Extreme caution should be exercised before this Sample Agreement is adopted for actual use. This Sample Agreement is based on the formation of the LLC in Delaware. Certain features, such as the elimination of voting rights for nonvoting members, may not be permissible in all states. Moreover, the Sample Agreement generally requires the unanimous approval of the voting members. This is especially appropriate in small businesses (e.g., a two or three voting member LLC) to prevent the vote of one voting member from being effectively eliminated. However, a majority (greater than 50%) or supermajority (at least 67%) vote may be more appropriate in a larger LLC. Paragraph 6.4 of the Sample Agreement, which governs involuntary transfers, may only be appropriate in a family LLC.
Many other options also exist. For example, the Sample Agreement provides that voting rights are proportional to the ownership interests in voting capital. It might be desirable, in certain cases, to provide that voting rights are per capita (one vote per voting member), as exists in a general partnership. In addition, relative ownership interests are defined in the Sample Agreement by way of a formula and are identified in an attached schedule. This practice is standard in all partnership and most LLC agreements. Alternatively, the Sample Agreement could be modified so that interests are represented by "shares," as is the case in a corporation. This alternative is simpler, but could introduce the possibility of fractional shares. It may be more appropriate where only cash is contributed by each member.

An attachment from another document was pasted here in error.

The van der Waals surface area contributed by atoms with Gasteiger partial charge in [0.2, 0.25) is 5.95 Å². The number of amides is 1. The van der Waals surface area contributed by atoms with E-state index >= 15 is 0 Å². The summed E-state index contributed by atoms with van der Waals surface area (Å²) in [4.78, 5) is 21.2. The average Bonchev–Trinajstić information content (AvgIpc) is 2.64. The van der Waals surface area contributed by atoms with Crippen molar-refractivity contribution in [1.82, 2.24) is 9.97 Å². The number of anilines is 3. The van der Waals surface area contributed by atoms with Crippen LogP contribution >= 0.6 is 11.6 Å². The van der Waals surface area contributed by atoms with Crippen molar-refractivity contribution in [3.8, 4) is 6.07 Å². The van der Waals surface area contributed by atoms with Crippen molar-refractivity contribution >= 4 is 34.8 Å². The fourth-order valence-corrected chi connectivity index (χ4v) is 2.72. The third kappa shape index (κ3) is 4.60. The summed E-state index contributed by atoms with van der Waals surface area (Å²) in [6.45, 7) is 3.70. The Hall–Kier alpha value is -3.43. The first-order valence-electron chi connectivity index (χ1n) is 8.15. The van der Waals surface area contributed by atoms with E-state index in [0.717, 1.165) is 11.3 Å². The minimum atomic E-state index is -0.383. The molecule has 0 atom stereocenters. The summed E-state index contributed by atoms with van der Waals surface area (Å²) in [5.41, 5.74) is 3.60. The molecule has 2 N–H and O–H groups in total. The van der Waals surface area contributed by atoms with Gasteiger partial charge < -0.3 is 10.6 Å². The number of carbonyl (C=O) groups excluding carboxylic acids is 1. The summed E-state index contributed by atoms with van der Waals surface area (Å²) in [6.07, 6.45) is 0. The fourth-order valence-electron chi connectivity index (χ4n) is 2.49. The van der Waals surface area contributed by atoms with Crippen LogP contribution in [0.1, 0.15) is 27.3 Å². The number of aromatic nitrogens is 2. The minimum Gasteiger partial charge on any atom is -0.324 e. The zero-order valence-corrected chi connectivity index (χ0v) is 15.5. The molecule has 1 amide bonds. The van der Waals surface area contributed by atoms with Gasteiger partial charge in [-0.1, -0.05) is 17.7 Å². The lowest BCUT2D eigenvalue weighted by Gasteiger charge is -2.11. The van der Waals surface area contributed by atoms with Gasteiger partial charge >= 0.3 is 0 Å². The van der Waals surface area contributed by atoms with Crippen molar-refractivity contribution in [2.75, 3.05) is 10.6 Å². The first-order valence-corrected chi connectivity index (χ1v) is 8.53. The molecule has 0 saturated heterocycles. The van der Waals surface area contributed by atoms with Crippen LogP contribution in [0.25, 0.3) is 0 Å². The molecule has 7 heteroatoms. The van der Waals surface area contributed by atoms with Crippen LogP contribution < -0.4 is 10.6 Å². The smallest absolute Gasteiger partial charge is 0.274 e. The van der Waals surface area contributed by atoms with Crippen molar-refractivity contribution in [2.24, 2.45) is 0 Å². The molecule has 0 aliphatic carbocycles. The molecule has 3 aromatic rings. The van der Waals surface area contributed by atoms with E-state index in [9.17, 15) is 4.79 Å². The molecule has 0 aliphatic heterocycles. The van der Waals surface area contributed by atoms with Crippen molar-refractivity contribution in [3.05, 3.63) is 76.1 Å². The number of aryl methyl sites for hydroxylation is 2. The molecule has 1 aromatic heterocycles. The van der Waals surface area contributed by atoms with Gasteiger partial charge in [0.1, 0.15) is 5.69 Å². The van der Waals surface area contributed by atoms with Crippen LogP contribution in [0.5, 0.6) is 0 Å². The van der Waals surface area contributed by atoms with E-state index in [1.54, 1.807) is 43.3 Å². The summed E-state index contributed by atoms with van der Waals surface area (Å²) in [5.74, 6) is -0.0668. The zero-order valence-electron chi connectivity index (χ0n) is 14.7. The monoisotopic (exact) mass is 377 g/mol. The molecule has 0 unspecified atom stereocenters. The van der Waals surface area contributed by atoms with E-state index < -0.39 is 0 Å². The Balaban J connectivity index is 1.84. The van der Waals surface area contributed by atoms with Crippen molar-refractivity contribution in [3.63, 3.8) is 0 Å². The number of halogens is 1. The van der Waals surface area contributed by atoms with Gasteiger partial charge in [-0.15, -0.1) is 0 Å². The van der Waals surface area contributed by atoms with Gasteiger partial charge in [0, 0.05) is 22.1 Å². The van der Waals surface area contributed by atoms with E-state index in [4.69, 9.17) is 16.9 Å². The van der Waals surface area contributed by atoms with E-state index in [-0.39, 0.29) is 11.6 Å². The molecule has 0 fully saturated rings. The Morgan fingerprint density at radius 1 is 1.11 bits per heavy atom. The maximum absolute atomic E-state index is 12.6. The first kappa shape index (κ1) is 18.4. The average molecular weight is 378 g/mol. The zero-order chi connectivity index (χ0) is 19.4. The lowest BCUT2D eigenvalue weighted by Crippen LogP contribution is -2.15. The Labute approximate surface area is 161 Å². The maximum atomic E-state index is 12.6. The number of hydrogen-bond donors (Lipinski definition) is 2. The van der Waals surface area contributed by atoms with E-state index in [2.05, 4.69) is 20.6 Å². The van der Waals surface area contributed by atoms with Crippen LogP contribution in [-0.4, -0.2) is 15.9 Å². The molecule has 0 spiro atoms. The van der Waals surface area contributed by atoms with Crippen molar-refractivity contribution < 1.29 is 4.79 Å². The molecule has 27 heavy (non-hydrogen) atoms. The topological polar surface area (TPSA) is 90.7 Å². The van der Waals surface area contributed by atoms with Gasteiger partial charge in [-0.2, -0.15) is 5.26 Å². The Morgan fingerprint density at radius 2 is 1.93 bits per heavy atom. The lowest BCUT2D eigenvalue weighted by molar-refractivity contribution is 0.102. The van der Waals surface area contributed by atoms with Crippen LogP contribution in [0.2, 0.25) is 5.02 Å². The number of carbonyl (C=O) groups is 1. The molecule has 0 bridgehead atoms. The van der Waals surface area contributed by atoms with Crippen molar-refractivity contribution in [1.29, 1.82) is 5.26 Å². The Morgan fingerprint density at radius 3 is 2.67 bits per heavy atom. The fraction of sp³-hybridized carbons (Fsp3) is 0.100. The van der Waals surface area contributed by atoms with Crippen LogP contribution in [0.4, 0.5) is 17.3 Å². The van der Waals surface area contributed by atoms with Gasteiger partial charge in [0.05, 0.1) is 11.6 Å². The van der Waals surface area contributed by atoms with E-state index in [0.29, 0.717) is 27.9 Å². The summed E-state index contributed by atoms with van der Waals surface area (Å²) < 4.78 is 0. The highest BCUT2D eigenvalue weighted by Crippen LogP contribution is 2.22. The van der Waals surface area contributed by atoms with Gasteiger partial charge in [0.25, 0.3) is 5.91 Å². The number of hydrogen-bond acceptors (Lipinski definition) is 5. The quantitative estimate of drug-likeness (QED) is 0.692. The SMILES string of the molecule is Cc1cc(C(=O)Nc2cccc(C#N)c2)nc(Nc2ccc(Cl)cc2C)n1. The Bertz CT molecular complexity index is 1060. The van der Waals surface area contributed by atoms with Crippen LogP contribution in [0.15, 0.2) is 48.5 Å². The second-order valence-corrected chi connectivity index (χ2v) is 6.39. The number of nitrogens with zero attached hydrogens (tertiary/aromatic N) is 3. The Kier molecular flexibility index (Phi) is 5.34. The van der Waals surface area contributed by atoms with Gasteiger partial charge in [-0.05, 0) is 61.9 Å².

Similarly, while the Sample Agreement allows for the voluntary withdrawal of a member after one year (subject to the buy/sell provisions), the Sample Agreement could be drafted to provide that a voluntary withdrawal of the member is a violation in any year.
It also is possible to adapt this Sample Operating Agreement so that it can serve as a shareholder operating agreement for a statutory close corporation. However, all of the aforementioned decisions require professional guidance.
This Sample Operating Agreement should not be used before an attorney reviews it and adapts it to the particular circumstances of the business and the owner and the legal jurisdiction.